In the very first judgment penned by  Mogoeng after his elevation to the Office of the Chief Justice on 8 September 2011, the court was seized with a case involving the rape of a thirteen-year-old girl by a plain clothes policeman who was on standby duty.

Overturning a judgment of the Supreme Court of Appeal, Mogoeng held that despite the policeman being off duty, and it being debated whether the girl had understood him to be a policeman, that the minister safety and security was liable to pay the girl damages. This, he reasoned, was because of the importance of holding the police to account, ensuring that the public could trust the police and because of the “special vulnerability of women and children” to sexual violence.

In this judgment, Mogoeng, acknowledged that “the abuse of women and girl-children is rife in this country. The police service is constitutionally required to combat these, and other, crimes”. He went on to quote with approval from an earlier Constitutional Court judgment that “sexual violence and the threat of sexual violence goes to the core of women’s subordination in society. It is the single greatest threat to the self-determination of South African women.”

Later, in 2013, Mogoeng signed onto a unanimous judgment of Justice Sisi Khampepe — then one of the Court’s only two female judges — in Teddy Bear Clinic. In that judgment the Court, to many commentators’ surprise, took a progressive approach to adolescent sex in striking down a law that attempted to criminalise consensual sex between teenagers. The judgment concludes that sexual experiences during adolescence are “developmentally normative” and significant and that: “there are various methods the state could use that do not involve criminalisation of consensual sexual conduct between adolescents in order to encourage them to lead healthy and responsible sexual lives”.

This is a limited survey and should not be understood as an endorsement of all of Mogoeng’s judicial activity since his appointment as chief justice. For example, recently, Mogoeng signed onto a deeply sexist judgment of Justice Ray Zondo in Klaase which concluded that Mrs Klaase, a female farmworker who had been working and living on a farm for decades only had rights of occupation on the farm “under” or “through” her husband.

Similarly progressive is Mogoeng’s contribution to gender transformation of the judiciary. The chief justice has a direct role in determining whether a judge is appointed in an acting capacity to the Constitutional Court, usually while a permanent judge is on long leave.

A survey of the Constitutional Court’s website indicates that between 1995 and 2011 under Chief Justices Ismail Mahomed, Arthur Chaskalson, Pius Langa and Sandile Ngcobo, embarrassingly only one out of 17 judges appointed as an Acting Judge was a woman.

Of the 16 men appointed as acting judges during this period four have gone on to be permanent judges of the Constitutional Court. During this same period, only four women served as permanent judges of the Constitutional Court in total.

Between Chief Justice Mogoeng’s appointment in late 2011 to date, of 14 acting judicial appointments to the Constitutional Court, six have been women. One of these acting appointments, Justice Nonkosi Mhlantla, having been given an opportunity to act in 2013/14 was subsequently appointed as a permanent member of the Constitutional Court late in 2015.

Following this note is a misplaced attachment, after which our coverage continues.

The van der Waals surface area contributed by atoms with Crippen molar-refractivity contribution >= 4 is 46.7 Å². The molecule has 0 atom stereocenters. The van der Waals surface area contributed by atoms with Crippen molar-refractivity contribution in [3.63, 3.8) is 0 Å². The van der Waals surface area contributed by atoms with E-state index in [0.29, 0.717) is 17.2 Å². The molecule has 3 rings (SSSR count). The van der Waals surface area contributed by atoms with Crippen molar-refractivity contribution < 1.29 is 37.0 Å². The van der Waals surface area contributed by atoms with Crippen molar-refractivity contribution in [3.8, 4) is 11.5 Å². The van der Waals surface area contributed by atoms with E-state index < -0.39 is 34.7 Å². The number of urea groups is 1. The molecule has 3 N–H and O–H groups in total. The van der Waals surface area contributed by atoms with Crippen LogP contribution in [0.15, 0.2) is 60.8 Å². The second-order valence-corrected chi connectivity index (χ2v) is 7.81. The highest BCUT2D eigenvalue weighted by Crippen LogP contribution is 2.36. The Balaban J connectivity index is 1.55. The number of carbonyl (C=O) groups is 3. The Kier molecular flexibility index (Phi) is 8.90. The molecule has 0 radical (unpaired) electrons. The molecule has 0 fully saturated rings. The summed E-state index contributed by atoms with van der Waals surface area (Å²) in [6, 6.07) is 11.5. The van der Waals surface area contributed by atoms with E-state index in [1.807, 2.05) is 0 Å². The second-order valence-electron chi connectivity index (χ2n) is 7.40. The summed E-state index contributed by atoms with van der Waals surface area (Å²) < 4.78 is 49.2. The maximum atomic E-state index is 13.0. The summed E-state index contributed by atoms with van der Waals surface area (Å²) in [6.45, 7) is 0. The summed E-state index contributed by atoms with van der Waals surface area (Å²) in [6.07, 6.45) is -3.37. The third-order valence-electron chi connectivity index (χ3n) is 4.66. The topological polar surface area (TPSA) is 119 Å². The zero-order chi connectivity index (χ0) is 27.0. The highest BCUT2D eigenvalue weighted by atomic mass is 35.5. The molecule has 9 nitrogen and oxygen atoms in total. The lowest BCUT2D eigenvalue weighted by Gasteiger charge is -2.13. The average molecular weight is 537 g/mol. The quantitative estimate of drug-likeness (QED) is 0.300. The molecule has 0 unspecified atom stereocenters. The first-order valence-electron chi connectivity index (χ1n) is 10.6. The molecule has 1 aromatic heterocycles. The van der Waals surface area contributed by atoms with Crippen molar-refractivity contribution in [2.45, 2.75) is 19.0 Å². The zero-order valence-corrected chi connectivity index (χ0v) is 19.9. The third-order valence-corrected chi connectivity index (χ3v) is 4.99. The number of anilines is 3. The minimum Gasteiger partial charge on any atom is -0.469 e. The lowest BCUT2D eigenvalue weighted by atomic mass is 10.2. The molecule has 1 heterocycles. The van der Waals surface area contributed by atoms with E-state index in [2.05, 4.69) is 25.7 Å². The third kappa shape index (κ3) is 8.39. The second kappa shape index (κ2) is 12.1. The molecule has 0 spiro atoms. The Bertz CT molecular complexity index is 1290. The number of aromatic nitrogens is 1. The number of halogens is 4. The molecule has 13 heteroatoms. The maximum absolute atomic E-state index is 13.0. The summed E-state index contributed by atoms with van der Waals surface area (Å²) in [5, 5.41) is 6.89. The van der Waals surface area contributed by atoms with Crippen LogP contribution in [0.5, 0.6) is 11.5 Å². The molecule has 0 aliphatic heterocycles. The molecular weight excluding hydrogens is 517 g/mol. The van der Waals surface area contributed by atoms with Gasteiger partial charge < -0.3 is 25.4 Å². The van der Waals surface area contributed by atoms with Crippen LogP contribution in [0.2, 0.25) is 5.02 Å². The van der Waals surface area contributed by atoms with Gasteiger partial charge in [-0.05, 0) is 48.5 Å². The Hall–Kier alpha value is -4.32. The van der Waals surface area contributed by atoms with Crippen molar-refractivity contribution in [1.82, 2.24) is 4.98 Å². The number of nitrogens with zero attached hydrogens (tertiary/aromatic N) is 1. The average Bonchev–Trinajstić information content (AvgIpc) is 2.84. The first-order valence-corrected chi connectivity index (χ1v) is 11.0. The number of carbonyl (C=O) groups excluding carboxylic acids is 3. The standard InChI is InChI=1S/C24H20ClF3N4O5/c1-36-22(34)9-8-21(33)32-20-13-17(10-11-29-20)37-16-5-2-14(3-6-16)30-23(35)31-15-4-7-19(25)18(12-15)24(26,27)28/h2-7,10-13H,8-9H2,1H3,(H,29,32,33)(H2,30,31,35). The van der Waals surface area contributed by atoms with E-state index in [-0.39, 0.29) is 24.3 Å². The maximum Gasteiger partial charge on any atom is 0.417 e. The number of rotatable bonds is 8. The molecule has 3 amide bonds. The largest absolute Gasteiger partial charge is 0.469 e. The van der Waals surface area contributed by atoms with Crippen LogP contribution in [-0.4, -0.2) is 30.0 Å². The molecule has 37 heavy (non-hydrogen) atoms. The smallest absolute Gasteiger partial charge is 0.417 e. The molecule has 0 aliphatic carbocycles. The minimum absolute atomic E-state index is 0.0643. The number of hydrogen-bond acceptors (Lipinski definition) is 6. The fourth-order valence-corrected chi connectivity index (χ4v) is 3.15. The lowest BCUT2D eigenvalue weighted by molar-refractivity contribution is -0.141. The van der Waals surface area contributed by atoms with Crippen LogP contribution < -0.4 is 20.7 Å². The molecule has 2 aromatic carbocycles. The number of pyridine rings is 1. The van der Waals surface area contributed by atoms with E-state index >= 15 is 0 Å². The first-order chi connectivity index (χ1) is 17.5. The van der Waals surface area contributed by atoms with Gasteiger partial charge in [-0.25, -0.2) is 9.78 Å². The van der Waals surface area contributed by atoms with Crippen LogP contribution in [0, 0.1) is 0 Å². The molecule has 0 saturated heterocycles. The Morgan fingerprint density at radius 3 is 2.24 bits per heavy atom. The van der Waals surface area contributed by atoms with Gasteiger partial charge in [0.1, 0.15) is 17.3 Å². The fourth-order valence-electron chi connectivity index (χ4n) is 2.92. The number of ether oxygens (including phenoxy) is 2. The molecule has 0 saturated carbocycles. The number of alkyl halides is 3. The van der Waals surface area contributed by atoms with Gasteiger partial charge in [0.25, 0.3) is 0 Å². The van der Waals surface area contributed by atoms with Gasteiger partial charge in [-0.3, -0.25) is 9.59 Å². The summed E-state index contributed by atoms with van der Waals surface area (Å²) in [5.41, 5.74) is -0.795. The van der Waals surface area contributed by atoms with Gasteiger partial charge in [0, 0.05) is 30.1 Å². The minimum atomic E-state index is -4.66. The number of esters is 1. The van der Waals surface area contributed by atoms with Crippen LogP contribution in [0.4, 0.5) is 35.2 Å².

A stark improvement and a reminder of the fact that Mogoeng’s well-respected predecessors themselves have had patchy track records on gender transformation.

Redemption through the JSC?

Mogoeng’s next major challenge in this process is ensuring that he scrutinises judges Malcolm Wallis, Jody Kollapen, Ronnie Bosielo and Stevan Majiedt in the same fashion that he was scrutinised by civil society during his own appointment process.

Despite his better record in securing the appointment of female acting judges to the bench, alarmingly three of the men and none of the women that he has given the opportunity to act are candidates for appointment in the JSC’s interview session this week. This alone should be questioned.

Moreover, as is the case far too many judges, these three candidates for appointment in particular have well-known chequered records on cases relating to  gender-based violence.

In 2009 Majiedt, for example, had a judgment about the rapes of a minor girl he authored in Bothma v Els overturned by the Constitutional Court. The alleged rapes had taken place in between 1968 and 1970. The Court was asked to determine whether the delay in bringing the case to court, which the applicant had explained was a result of long-term trauma which stunted her own recognition of the reality of these rapes, was an absolute bar to the prosecution. Majiedt concluded that it was. A unanimous judgment of the Constitutional Court rebuked Majiedt for ignoring precedent of the Supreme Court of Appeal and not placing “appropriate weight” on the nature of the offence – child rape – in coming to his decision.

In 2012 Wallis, in the Supreme Court of Appeal judgment of NM v S in which Majiedt concurred, acquitted the accused of a conviction of rape of a seven-year-old girl. The decision of the majority of the court hinged on whether the state had, beyond a reasonable doubt, proved the elements of the crime of “rape” instead of one of “indecent assault”.

It was uncontested that the accused, the complainant’s uncle, had lured her into his house, chased her friends away and given her 80 cents to buy a packet of chips. Accepting that the accused’s version of events “cannot reasonably possibly be true”, the court turned to determining what it was in particular that the state had proved.